Survive the Flood

As schools close and the rain continues, English Teacher Online has some useful tips to help us all survive the flood. Students may also find this vocabulary useful for writing their own flood story during this unexpected free time.

Why Does It Flood?

Floods affect us most when large volumes of water due to heavy rain and overflowing rivers spill into the places we live. Floods should never be underestimated as houses, cars, trees and bridges can get washed away by the rising waters.

Plan Ahead

Floods can come quickly and survival relies on a combination of preparation and action.

Prepare your emergency kit and check the ‘best before date’ replacing any used items.

Know your escape route to higher ground. Never get trapped in a room without a window. If in doubt, get on the roof!

Remember that when you return, you will need to clean up, disinfect and repair your home so it is safe again once the water is gone.

Flood Survival Kit

You will need to make sure your survival kit is up to date and easy to carry. It should contain;

Water for at least 3 days, 4 liters a day per person!

Food for at least 3 days, easy to prepare non-perishable food. If you buy canned food, make sure you have a tin opener!

A multi-purpose tool, such as a Swiss army knife.

Flashlight and batteries, candles and matches or lighters.

First Aid Kit

Medications – if you have medical needs go to the doctor before the flood and get a new supply of medicine.

Copies of documents, medical information, passport, birth certificates, etc. Put them in a water proof storage box and place it up high!

Cell phone with charger and an extra battery.

Radio and map of the area.

Spare set of house and car keys.

Rain clothing.

Extra warm clothing and sturdy shoes.

Insect repellent and sunscreen.

Know Your Escape Routes

Understanding the characteristics of a floodplain is very important. It’s easy to forget where things are in a flood! If you can, construct barriers to protect your home and property.

Don’t get trapped in rooms with no escape route, such as those with bars on the window. Plan your way upstairs and onto the roof if necessary. Take a radio with batteries to listen for updates or use your phone to text for an evacuation.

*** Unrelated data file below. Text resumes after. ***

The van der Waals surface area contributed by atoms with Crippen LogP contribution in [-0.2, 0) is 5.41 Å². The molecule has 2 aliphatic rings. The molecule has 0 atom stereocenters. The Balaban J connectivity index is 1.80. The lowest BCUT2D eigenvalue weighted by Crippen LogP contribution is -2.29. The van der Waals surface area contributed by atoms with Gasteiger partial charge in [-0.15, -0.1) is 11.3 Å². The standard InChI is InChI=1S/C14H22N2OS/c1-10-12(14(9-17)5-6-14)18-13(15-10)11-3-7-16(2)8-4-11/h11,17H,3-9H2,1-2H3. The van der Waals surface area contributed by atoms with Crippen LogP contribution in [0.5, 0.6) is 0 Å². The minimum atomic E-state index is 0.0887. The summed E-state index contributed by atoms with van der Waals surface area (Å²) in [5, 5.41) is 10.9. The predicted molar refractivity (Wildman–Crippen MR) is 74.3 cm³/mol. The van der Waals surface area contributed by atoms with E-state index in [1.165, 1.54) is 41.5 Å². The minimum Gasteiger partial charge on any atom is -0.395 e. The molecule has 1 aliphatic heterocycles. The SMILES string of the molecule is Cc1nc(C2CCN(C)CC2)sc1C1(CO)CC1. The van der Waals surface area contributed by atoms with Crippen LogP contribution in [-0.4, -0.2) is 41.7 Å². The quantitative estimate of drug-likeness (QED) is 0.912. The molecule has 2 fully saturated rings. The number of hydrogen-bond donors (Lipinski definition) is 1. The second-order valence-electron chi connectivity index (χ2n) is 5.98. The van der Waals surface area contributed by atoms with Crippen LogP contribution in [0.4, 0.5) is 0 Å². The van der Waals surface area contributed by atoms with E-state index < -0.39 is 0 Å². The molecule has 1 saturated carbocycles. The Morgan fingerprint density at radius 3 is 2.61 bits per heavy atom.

Create a family communication plan, with safe meeting spots that everyone knows. Listen to emergency services as they probably already have a plan for your area.

Travel Light

If you need to move your family to higher ground, leave everything behind and don’t stop to move valuables. Just grab your emergency kit and go with your family knowing you have a good plan.

Keep away from flowing streams and don’t drive through flooded roads – pot holes can develop quickly during floods. Move away from waterways and high risk areas.

What If I Fall In Moving water?

Swim backwards to survive moving water using your feet to push away from floating obstacles. Never go under debris, go over it and keep your head above water!

Try to find something to hold on to, such as a strong branch or roof. Shout for help, it’s easier for rescuers to find you.

Don’t give up until someone comes to get you.

Don’t Take Risks During Floods.

Be aware of gas leaks and electrical wires when you enter any building as there may be unseen damage. Use a flash light and avoid using candles or smoking until all the gas has been turned off.

These tips are not meant to scare you. Listen to the authorities and use common sense to stay away from danger. Be prepared and make a plan with your family.

Stay safe, wait out danger and I’ll see you at school next week!

Please share your flood experiences in the comment section or write a story using the vocabulary above!